Nearly half of the kids in Spokane County who have had contact with the juvenile justice system have also run into the state child welfare system, according to a report released last month
by the Washington State Center for Court Research.
“Being involved with Child Protective Services, for example, is an indicator of risk for the child and the family,” says Carl McCurley, manager of the WSCCR. “The more risks the kid has, and in particular family-related risks, the less likely they will have prosocial behavior, and they’re more likely to contact law enforcement.”
Using data from 2010, the researchers also found that the percentage of kids with a foot in both systems varies widely from county to county, from a low of 17.5 percent of multi-system youth in Adams County to a high of 60.4 percent in Skamania. In Spokane, 47.5 percent of youth who touch the juvenile justice system have a past experience with the child welfare system.
The reasons for the county-to-county discrepancy are not immediately clear, the report states. Some possible explanations include:
• This research only counts youth in the juvenile justice system who had prior
contact with the child welfare system. "A future analysis of youth with the trajectory of juvenile justice contact prior to child welfare system involvement could demonstrate variations in jurisdictional prevalence for multi-system youth," the report states.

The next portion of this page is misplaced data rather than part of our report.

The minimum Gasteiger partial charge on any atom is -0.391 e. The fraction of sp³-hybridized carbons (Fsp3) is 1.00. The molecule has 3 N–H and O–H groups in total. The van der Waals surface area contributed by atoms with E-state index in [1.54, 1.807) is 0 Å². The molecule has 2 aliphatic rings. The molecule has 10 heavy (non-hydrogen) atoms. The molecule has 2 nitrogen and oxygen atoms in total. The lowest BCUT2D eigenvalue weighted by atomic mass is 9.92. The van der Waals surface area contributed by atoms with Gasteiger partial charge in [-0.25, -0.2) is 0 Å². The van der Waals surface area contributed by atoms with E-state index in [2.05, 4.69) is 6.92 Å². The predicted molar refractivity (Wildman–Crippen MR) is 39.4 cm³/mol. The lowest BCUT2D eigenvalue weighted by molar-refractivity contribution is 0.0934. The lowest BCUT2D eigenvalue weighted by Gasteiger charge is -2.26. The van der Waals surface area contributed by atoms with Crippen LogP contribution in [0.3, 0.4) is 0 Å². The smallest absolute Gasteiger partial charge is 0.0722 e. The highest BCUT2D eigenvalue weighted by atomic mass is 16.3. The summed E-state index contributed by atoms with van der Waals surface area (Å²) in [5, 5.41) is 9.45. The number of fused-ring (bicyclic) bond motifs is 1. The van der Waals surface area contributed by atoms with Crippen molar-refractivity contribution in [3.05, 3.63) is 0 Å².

• Local policies can impact the likelihood a court files a truancy
or at-risk youth petition.
• Variation in prevention and intervention programs can impact the probability of kids entering one or both systems.
Dave Carter, a veteran public defender who handles juvenile cases
, says that in his experience it’s important to note that this research only includes kids whose referrals to the welfare system were accepted
“In Spokane County, we have hundreds of youth who are referred to CPS annually, but their referrals are not accepted,” Carter writes in an email. “I see teenage children weekly that have been, or are currently being exposed to serious abuse and neglect, yet because referrals made on these children are not accepted by CPS, they are denied the opportunity to receive prevention and intervention services.”
Indeed, for most of 2015, Children’s Administration within the Department of Social and Health Services received 93,283 intake requests. 53,602 did not meet the threshold of abuse or neglect required for state services.
“We want to draw actors’ attention,” McCurley says. “And take advantage of an opportunity to change the system: less burdensome intake, record sharing between Child Protective Services and court. That may get them to a happier place sooner.”